- A-Z Animals
The wolf is a member of the canid family currently found in Asia, Europe, and North America, though it was once more widespread. They are social animals, forming packs and hunting to bring down large animals like deer, elk, and moose. Wolves live over vast areas and often end up in disputes with other packs over territory.
Humans and wolves have a tense relationship as the latter may attack livestock for food, while the former tend to hunt the wolf for protection and sport.
Size: Length: 41–63 in (105–160 cm) tall; Weight: 26-175 lb (12-79.4 kg); females being less heavier than the males.
Teeth: Their teeth are heavy and large, with molars that have a flat chewing surface.
Body and Coloration: It has a robust, slender build. Wolves have a well-muscled neck, supporting its heavy head that consists of a long, blunt muzzle, broad forehead, and small, triangular ears. Their tails are longer than most other canids.
They have fluffy fur, consisting of two coats, an outer one that helps determine the color of its pelage and a smaller one underneath. These canids vary in color, with the most common ones being black, brown, gray, and white. The Arctic wolf is pure white, while the Eurasian wolf has an ocherous pelage.
Presently, wolves can be found across North America, Asia, and Europe. They used to be more widespread in the United States, Mexico, and western Europe, but their populations have dwindled and have become completely extinct in Ireland, Japan, and the United Kingdom.
Wolves live in deserts, grasslands (including Arctic tundra), forests, inland wetlands, pastures, mountainous terrain, mostly on rocky peaks and shrublands. Their habitats are dependent on the abundance of prey, turning to livestock if needed, roads, weather, and even human presence.
On average, wolves can live for 14 years in the wild.
The primary prey for wolves are large hoofed mammals. These include caribou, elk, moose, mule deer, red deer, roe deer, white-tailed deer, and wild boar. They even hunt frogs, hares, insects, reptiles, rodents, and salmon.
Wolves also eat berries and other fruits alongside carrion during food scarcity.
Larger predators can attack and eat wolves, including grizzly bears, polar bears, Siberian tigers, and even other wolves.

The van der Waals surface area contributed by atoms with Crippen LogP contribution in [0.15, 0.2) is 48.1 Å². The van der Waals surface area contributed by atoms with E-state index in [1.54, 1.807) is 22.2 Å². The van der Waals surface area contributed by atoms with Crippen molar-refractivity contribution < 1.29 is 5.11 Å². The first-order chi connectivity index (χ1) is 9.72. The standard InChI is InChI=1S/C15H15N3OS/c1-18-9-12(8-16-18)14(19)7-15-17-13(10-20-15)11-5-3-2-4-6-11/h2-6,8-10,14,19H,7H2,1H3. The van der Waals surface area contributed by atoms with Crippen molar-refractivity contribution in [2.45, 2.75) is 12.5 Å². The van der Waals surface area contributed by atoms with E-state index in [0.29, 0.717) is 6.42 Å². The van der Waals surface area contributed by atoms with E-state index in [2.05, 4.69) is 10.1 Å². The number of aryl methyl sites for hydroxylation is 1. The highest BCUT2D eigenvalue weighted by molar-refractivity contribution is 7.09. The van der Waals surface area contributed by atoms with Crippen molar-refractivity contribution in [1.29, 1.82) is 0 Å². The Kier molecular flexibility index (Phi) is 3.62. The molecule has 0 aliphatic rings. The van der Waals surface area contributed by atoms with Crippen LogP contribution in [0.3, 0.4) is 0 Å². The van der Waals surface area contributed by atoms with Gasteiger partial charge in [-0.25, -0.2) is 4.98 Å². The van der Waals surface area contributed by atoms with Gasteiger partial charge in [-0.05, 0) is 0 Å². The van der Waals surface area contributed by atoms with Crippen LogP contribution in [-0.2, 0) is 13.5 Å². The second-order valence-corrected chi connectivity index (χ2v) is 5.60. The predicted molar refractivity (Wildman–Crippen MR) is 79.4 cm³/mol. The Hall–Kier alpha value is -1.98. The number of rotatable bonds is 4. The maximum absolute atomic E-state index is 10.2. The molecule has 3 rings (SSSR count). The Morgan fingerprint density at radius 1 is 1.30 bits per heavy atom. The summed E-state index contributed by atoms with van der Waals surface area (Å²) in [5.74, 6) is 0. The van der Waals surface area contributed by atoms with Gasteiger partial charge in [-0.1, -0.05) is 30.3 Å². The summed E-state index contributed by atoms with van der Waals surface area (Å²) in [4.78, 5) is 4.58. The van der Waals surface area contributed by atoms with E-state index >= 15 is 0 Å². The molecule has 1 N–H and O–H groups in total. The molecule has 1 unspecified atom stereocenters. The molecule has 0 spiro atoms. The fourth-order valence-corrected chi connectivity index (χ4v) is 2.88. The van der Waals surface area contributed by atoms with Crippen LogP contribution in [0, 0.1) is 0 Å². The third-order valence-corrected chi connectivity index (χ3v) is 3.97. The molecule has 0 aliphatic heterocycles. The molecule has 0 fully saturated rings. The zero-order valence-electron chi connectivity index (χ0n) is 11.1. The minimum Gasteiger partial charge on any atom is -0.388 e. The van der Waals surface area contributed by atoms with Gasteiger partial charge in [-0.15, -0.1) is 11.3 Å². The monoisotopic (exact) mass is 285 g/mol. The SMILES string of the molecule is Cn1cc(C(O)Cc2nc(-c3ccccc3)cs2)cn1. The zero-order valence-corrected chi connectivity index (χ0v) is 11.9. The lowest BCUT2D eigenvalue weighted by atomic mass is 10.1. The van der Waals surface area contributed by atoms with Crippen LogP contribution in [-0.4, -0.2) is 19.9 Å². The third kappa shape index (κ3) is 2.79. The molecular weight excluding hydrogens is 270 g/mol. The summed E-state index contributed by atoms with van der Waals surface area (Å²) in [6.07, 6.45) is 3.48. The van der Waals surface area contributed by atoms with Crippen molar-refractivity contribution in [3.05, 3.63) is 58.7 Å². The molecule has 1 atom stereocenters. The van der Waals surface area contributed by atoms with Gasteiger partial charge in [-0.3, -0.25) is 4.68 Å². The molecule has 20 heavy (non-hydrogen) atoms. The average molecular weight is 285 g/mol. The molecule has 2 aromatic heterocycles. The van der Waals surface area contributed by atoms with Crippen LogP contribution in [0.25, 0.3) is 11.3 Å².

Wolves are monogamous, mating for life. Mating occurs when plenty of food is available as it becomes easier to raise pups with better resources. Females give birth to one litter every year on average.
The number of cubs per litter depends on the mother’s age, with younger wolves giving birth to 4-5 pups, while 6-8 pups are born of the mature ones. The mother gives birth in a den, either digging a burrow themselves or appropriating the shelter of smaller animals like badgers or foxes. These dens are close to a source of drinking water, generally allowing sunlight to enter as a form of warmth, and tend to be secluded to avoid encounters with other packs of wolves.
After a gestation period of 62-75 days, the pups will be born in spring or early summer. They are blind and deaf initially, utterly dependent on their parents for over a month. Pups have a high mortality rate, with many dying early on. The fathers have to hunt to provide food for the nursing mother for the first few weeks.
Once 3-4 weeks pass, the pups can eat solid food, and both parents begin hunting. The young wolves grow rapidly during this phase, becoming 30 times heavier. They become ready to hunt alongside their parents in autumn. At the end of 2 years, they will fully mature, but take 3 years to reach sexual maturity.
The IUCN classifies the wild wolf population as “LC” or “Least Concern”. This is because, despite facing threats like habitat loss, human contact, and competition with livestock and game species, the wolf maintains a stable population over a broad range. However, in places like Bhutan, India, Nepal, and Pakistan, the wolf population is listed in Appendix I, indicating a possible decline if hunting and trading aren’t kept in check.
Currently, it is believed that around 200,000 to 250,000 wolves are left in the world.
Generally, wolves do not attack humans and actively avoid them. However, they become aggressive if cornered. Some may venture close to human habitations to search for easy food, leading to violent confrontation. In India, there are reports of wolves carrying off unattended children.
Yes, they sleep during the day and hunt at night.
While they will not actively target humans, they are uneasy in the presence of humans and may react aggressively if they are provoked.
Dogs are believed to have descended from ancient wolves, suggesting similarities in the two species.
Wolves had an indirect effect on the course of certain rivers. As a result of indiscriminate hunting, the wolf population dropped in certain areas in the U.S., allowing deer and elk to graze vegetation close to the riverbanks. This led to the soil eroding in those banks, changing the courses of the rivers next to them. Once the hunting went down and the wolf population rose again, the deer stopped grazing on the open riverbanks less frequently, allowing the vegetation to regrow, strengthening the riverbanks. This changed the course of the rivers again, leading to small pools and deeper channels.
No, they remain active throughout the winter.
No, wolves are incapable of climbing trees.
Yes, they do, but they are known to howl more.
No, they remain active through the winter months.